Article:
It is their soft, excited chatterings which first alert me to their presence. I notice a group of about five female Superb Fairy Wrens flittering through our yard at some point most days. These wrens rarely sit still for more than a second. We sometimes call them Jenny wrens. The males are a splendid blue as in this older photo below and here, hence they are also known as Blue Wrens. Irrespective of the colours of their feathers, it is always a delight to see these wrens, and other small birds, enjoying our garden each day.
Sharing at Our World Tuesday, Wild Bird Wednesday.
Enjoying the sunshine and also the rain which has been a wonderful blessing after our long dry summer. All around town the lawns and trees are beautiful shades of green with the occasional show of autumn tones on the few deciduous trees. The camellias are bursting into flower, as they do here each winter, having endured summer, protected on the shady southern sides of homes. There is a pleasant satisfaction as I admire the pristine petals of the white camellias I planted several years ago. Also rewarding us well is our lemon tree which is younger than our camellias. I don't think I've picked a lemon as large as this one today.
Homeschooling, sport, visiting the library (yes that's Miss E and Miss E on the banner in the foyer), annual homeschool sports day, having Master J home for a few days and stitching more hexie flowers as the days quickly turn into weeks. More changes ahead as Miss N finishes work this week and prepares to move to the Sydney for the next chapter of her life journey. We all have mixed feelings as each new season brings challenges and great opportunities - choosing gratefulness and optimism.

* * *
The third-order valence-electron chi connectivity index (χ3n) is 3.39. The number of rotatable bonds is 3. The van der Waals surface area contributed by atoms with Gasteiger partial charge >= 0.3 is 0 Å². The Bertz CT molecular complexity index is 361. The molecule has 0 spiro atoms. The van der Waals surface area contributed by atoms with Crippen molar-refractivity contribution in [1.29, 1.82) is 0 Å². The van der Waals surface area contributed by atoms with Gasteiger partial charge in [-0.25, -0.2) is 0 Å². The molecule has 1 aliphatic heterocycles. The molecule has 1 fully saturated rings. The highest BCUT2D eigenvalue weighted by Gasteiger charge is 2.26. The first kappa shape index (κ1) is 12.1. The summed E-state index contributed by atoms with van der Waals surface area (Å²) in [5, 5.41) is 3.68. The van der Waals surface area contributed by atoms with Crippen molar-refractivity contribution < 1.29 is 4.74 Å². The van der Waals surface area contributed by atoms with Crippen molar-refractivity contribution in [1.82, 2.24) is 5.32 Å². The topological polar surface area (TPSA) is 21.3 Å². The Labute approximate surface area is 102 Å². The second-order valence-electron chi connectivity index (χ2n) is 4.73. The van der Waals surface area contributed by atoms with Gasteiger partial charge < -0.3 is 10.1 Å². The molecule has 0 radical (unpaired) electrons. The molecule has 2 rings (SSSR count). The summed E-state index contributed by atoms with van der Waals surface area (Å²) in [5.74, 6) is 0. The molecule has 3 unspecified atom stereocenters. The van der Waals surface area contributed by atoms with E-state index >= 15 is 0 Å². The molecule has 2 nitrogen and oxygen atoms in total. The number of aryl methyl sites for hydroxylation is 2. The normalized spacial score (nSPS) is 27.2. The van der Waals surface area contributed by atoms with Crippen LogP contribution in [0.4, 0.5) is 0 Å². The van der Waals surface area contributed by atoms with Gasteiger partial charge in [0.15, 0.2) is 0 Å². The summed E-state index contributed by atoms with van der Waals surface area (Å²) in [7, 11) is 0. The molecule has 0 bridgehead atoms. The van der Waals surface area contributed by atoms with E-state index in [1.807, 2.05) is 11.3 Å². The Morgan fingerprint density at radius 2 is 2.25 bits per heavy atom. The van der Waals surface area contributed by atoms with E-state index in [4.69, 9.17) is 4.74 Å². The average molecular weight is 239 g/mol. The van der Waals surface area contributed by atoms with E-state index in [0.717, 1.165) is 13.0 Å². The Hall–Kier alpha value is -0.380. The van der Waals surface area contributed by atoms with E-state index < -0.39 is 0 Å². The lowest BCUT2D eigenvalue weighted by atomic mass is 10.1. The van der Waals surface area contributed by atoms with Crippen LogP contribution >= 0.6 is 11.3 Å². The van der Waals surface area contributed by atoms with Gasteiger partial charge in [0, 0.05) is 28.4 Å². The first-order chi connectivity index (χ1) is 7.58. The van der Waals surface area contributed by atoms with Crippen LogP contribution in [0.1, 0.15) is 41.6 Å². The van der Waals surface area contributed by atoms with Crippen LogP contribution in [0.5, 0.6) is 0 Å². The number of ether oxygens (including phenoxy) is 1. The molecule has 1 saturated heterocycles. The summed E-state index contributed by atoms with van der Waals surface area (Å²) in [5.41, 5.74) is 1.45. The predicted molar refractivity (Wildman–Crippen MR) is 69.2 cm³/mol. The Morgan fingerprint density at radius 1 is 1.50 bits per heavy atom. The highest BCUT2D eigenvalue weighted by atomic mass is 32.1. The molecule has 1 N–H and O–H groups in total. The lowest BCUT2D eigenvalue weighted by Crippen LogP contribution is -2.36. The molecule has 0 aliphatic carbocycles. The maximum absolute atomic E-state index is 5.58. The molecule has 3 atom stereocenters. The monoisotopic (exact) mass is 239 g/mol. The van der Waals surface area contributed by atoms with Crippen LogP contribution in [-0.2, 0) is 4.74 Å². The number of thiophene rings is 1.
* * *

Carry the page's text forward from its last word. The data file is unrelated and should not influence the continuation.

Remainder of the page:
I love how a photo can capture joy, beauty or particular moments in time with their associated emotions and memories. Here are some of the ordinary lovely moments of the last week or so, ending with a 'golden oldie'.
Yesterday we were visiting some new friends who live out of town when this Red-necked wallaby with her joey hopped by to leisurely graze on their front lawn. Wallabies are similar to kangaroos but much smaller. Our friends pointed out how the wallaby's pouch is at the perfect height for her joey to graze while the mother is also.
Our neighbour's zygocactus is a beautiful sight as the afternoon light catches the many blooms. It grows outdoors all year round, in a hanging basket under their macadamia tree just over our back fence, looking rather plain - until it flowers!
Now that the weather has cooled down it's much more pleasant working in the garden. Master T (16) has chopped down some small trees, breaking two brand new wooden handles axes in the process. The third axe bought this week (after receiving refunds) had a fibreglass handle and stood up to the job at hand, however the effort required appears to have been greater than anticipated, judging by the sign which appeared on the fence!
Miss E (8) cleaned out her garden bed and sowed fresh seeds, labeling each area with a marker stone. I had to laugh when I discovered the label above. She later showed me the seed packet - 'Mesembryanthemum', yes, I guess they deserve the marker she gave them. :)
A ruffled pansy on the back deck, a neighbourhood hedge scene, early morning calm on the river after a hot winter's day (30C/86F - crazy), a few more hand sewn hexie flowers for my long term quilt project. Last but not least is a family favourite, taken in October 2008 as Miss E reached out to her older sister's new baby doll - the similarity in their profiles is striking and so cute! Yes, I DO love the wonders of ordinary lovely days and photos....
We took a trip down to the seaside village yesterday, for my mother-in-love needed to collect some winter clothes (yes, it's winter here already). The wall calendars may be two or even three years out of date, yet she still loved spoiling her grandchildren with a fresh takeaway fish and chips for lunch. Some of the grandchildren had not been back to the house since both grandparents (grandfather passed on three years ago) moved into aged care in our town over three years ago.
Stepping back in time, yet moving forward, always with much to be grateful for. Being low tide at the bay, the Light-blue Soldier Crabs were scurrying around in their thousands, unless you came too close, in which case they quickly buried themselves. The Rainbow Lorikeets were happily enjoying the nectar from the Grevillea 'Honey Gem'. The banksia tree along the path holds it large seed heads high. The children/grandchildren mark the changes and have a fresh desire to return for a holiday and linger longer where they once played often. I think all of us may be ready to anticipate a new season of holidays in old familiar places.
Sharing at SkyWatch Friday.